From the President

We’re remote, but we must connect

2020 is officially behind us, but its repercussions will live with us for a long time. Nothing prepared us — professionally or personally — for the pandemic. COVID-19 probably has permanently changed the ways we operate. But we’ve been resilient as we work through tremendous disruptions. We’re fighting the good fight to protect our organizations from fraud despite our limitations.

In October 2020, I had the honor of conducting an ACFE webinar with a group of expert fraud examiners to discuss the challenges and difficulties they and their colleagues are facing. The two-hour discussion flew by with the three speakers from consulting, industry and law enforcement sectors. The discussion was so robust, we decided to expand the session to become this issue’s cover story. Our quarterly Fraud in the Wake of COVID-19 member survey tells us 79% have already observed a significant increase in fraud, and 90% expect to see it increase in the next 12 months. These results were the launching pad for our webinar and cover-article interviews.

The webinar covered a gamut of topics, but the cover story examines the paramount question: How do we stay engaged in our fraud examinations when we must be apart? The three experts lament, as you do, our lack of physical interaction and inability to make connections.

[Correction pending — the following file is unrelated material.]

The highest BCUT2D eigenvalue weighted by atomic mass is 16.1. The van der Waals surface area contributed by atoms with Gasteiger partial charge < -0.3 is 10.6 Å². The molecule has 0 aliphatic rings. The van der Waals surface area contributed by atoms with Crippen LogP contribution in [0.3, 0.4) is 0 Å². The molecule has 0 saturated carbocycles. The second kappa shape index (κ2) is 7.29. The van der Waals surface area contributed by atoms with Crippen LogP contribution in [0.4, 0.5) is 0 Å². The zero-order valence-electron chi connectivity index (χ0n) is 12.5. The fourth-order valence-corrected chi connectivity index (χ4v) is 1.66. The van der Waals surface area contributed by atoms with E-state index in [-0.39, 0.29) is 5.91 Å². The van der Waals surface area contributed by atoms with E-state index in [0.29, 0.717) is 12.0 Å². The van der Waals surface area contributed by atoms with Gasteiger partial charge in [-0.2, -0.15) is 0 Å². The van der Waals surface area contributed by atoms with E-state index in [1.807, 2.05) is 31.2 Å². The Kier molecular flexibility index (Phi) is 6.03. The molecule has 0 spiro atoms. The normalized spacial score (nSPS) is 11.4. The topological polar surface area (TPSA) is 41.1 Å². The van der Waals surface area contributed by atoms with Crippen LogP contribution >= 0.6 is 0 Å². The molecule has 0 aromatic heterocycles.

The experts agreed that we, more than ever, must leverage up-to-date technology to perform our jobs because we often can’t be present in person. They stressed the importance of brainstorming with IT departments to improve communication among remote staff members.

The experts feel extra pressure because even basic interviews now rely so much on technology. As one of them said, we must be “overprepared” for the inevitable mishaps and interruptions — especially for organizations operating in multiple countries.

Because our investigation procedures have changed, the experts also stressed that we must closely work with our legal departments to ensure we’re still complying with all laws and regulations. Even a basic component like maintaining evidentiary chain of custody is more difficult in a remote environment. There’s just so much more to scrutinize now.

It’s clear that the fraud risk landscape has changed dramatically since the beginning of the pandemic. However, if we come together and work collaboratively with IT, legal and other groups — internally and externally — then we can share our knowledge and experience to figure out the necessary solutions. Coincidentally, harnessing this collective knowledge and experience is the hallmark of strong fraud risk assessments, which organizations must revisit as they seek to assess and navigate the “next normal” in their fight against fraud.

Just as fraudsters are looking for new ways to steal during the pandemic, we must find novel methods to catch them. Even if we must do that remotely.

Bruce Dorris, J.D., CFE, CPA, is president and CEO of the ACFE. Reach him at: